Regimes that brook no peaceful succession have to clamp down on dissent as their policies become increasingly unpopular. (Unpopularity can be avoided for some time — often for decades, in periods of economic prosperity — but eventually even the most enlightened regime loses the Mandate of Heaven, if only due to natural forces beyond their control.) And the new tools of surveillance guarantee that the scope for repression will be vast, for once you begin looking for subversion you will find a populace with no options for legitimate dissent provides unlimited targets.
My conclusion is that we are now entering a pre-revolutionary state, much as the nations of Europe did in 1849 with the suppression of the wave of revolutions that spurred, among other things, the writing of "The Communist Manifesto". It took more than a half-century for that pre-revolutionary situation to mature to the point of explosion, but explode it did, giving rise to the messy fallout of the 20th century. I don't know how long this pre-revolutionary situation will last — although I would be surprised if it persisted for less than two decades — but the whirlwind we reap will be ugly indeed: if you want to see how ugly, look to the Arab Spring and imagine it fought by finger-sized killer drones that know what you wrote on Facebook eighteen years ago when you were younger, foolish, and uncowed. And which is armed with dossiers the completeness of which the East German Stasi could only fantasize about.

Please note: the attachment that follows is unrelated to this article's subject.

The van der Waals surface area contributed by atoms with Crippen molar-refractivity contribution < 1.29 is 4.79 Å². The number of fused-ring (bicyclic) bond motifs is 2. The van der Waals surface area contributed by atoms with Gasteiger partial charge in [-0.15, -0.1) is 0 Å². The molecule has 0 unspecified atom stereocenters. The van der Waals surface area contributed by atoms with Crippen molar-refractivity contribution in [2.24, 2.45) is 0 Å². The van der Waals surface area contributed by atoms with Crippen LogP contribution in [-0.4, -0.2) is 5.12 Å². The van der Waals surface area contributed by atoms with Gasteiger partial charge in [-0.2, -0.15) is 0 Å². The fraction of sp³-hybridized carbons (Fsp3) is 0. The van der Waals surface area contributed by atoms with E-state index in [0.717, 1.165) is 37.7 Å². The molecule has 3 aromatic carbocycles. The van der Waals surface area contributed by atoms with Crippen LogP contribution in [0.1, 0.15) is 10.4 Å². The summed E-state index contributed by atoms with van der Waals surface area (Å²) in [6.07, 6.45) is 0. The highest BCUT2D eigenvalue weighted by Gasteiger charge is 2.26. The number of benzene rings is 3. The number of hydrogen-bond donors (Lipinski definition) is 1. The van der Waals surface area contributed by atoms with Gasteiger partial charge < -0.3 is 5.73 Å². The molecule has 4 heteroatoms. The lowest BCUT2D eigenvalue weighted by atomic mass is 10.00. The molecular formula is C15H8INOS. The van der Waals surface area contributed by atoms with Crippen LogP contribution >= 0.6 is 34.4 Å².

Some folks — typically the American libertarian peanut gallery — seem to feel the need to piss on the comment-thread fire hydrant to mark their opinion that all politicians, as a class, are corrupt. I will be deleting these comments. Because that mind set is not helpful; it breeds cynicism and apathy rather than addressing a very real problem. Moreover, they're wrong — at least based on my highly subjective appraisal of all politicians I've ever met. (I may disagree with them, but I don't think they're imbeciles or corrupt just because they don't share my outlook.)
I also reserve the right to delete comments that derail the discussion into a dead-end siding on the topic of American Exceptionalism. (Discussions of how the USA does/does not fit within this theory: fine. "But America is special!" Not so fine.)